My Beef With The Beef Industry: What’s The Deal With Grass-Fed?

You spot a package of ground-beef that is labeled "grass-fed," and it costs three times more. But wait, you think...aren't all cows grass-fed? What's going on?

November 13, 2015
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Five years ago, I stopped eating non-grass-fed beef products, and my family questioned my sanity. Back then (said like it was ancient history), grass-fed beef was really hard to find where I live; now, it is only pretty hard to find. You could forget about seeing it on most restaurant menus. You basically had to hunt it down and sometimes special order it to cook yourself.

It also cost way more than my family had ever spent on meat.

A lot of people ask me now if it’s worth it. Given that I still stand by my decision, my obvious answer is yes…for me. But why, and does that mean it’s unequivocally better for everyone? What does the other side say?

THE PROS

– Many articles claim that grass-fed beef is leaner than grain-fed. It has less marbling, which is an important measure of internal fat that doesn’t get trimmed before cooking or eating.

– The ratio of omega-3 to omega-6 fats is more favorable in grass-fed beef, with a higher omega-3 content and lower omega-6. This ratio is a big deal.

– Cows evolved to eat grass. Feeding them grains can lead to more cattle sickness, which can promote more antibiotic use, which in turn sets the stage for stronger, antibiotic-resistant bacteria that can infect us. It also raises some ethical red flags, since the grains slowly cause liver abscesses and acidosis (both treated with more antibiotics, naturally), the latter of which can lead to sudden death syndrome.

– Most non-grass-fed cattle finish their lives in feedlots: essentially, expansive pens full of cattle as far as the eye can see. Not quite the image you normally conjure when you think of how your food was raised, right?

THE CONS

– It costs more upfront.

– Less marbling may mean less fat, but it also means a tougher, chewier product if care is not taken during preparation.

– If grass-fed is leaner, that means that it contains minimal amounts of fat. If it contains minimal amounts of fat, then how can it possibly be a significant source of omega-3 fats specifically? (It’s not.)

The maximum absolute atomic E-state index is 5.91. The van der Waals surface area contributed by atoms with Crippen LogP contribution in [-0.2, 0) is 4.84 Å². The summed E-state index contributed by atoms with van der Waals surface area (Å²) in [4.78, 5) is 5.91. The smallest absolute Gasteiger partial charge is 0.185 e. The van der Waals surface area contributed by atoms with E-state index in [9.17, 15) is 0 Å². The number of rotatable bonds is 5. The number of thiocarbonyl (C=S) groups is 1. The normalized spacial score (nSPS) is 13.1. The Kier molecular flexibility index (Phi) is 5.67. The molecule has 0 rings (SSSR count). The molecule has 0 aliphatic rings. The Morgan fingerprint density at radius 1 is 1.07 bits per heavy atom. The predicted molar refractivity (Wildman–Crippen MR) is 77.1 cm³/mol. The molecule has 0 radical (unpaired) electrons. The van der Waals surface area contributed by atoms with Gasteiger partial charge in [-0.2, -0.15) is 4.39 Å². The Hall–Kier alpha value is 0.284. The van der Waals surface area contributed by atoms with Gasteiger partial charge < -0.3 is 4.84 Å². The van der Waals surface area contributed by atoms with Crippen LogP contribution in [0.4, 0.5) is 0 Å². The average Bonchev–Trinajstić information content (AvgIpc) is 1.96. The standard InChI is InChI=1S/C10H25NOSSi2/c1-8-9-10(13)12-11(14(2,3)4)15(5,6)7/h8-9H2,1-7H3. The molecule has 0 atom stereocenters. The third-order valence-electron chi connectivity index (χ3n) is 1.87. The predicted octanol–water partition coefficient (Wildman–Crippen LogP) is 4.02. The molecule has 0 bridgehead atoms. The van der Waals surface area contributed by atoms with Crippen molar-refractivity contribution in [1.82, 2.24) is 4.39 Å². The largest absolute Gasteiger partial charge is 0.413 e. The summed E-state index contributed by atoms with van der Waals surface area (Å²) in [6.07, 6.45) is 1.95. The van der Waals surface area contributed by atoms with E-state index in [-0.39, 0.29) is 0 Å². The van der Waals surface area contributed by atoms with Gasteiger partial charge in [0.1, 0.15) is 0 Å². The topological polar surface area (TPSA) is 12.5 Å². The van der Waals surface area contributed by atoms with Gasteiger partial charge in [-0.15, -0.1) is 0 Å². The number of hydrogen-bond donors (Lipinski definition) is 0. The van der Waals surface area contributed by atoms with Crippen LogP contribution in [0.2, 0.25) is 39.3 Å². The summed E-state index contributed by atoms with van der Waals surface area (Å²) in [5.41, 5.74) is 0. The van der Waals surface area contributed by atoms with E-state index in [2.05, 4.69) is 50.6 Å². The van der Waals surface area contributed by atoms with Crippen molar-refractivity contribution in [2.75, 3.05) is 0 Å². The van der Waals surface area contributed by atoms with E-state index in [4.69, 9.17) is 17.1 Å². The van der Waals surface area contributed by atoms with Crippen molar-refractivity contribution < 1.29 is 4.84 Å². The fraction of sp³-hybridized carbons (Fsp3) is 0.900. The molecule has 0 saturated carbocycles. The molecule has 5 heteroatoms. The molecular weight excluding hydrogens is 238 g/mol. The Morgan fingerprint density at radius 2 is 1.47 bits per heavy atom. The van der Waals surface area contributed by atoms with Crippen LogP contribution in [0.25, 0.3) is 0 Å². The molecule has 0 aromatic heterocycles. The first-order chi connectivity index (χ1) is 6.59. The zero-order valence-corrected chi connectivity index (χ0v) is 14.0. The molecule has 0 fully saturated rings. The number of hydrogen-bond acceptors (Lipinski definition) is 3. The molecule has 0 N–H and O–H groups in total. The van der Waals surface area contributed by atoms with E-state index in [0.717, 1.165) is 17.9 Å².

Some authorities suggest that cows raised 100% on pasture result in huge increases in greenhouse gas emissions, water use, and land use, resulting in a larger carbon footprint. Feedlots, they argue, are far more efficient.

– Farmers like to remind us that all beef is grass-fed, but some is “grain-finished.” (In a feedlot. For “only” six months.)

– Grass-finishing can take up to a year longer than grain-finishing, which puts a strain on the beef supply.

I’ve actually had a farmer argue that their cows would rather never roam free, and in fact, prefer their indoor stalls with grain-filled food bins. My colleague’s response was spot on: “Well sure, I’d like to spend all day lying on my couch eating Cheetos too, but that doesn’t mean it’s good for me!”

Which leads me to…

THE BOTTOM LINE

You know what I’m going to say: FIT!

First of all, arguing that it’s not a big deal to finish a cow on grain if it spends “most of its life” on pasture is like saying it’s not a big deal if a human were to subsist entirely on corn muffins from age 50 onwards, as long as they ate salads every day before that. It’s ridiculous.

But look, here’s the thing: critics are right. We can’t convert all of our feedlots to grazing pastures and continue to pump out the tremendous quantities of beef to meet our nation’s current demand. Grass-fed or not, we eat too much red meat in this country, and it has a lot of hidden costs too few people are talking about. That statement is wildly unpopular, I know, but I’m not going to sugarcoat it for you.

Eat less meat.

One benefit of eating less? You might find that you can afford to buy grass-fed and finished, saving up for one, pricey purchase each month rather than lots of cheap ones. You can also save money by purchasing straight from the farm, usually in large-quantity cow shares that can be split with other families.

If, in the end, your family really cannot afford grass-fed meat, don’t panic. The worst thing would be to succumb to analysis paralysis, where the overwhelming idea of perfection prevents you from making any change at all. If you have to buy conventional beef, you can still impact the health of your family and your planet by focusing on portion size and frequency.

There is no one, right answer. My response has been to eat very small quantities of 100% grass-fed beef. For some, that may seem too extreme; for others, not extreme enough. But it’s my choice based on my evaluation of the facts. What will yours be?

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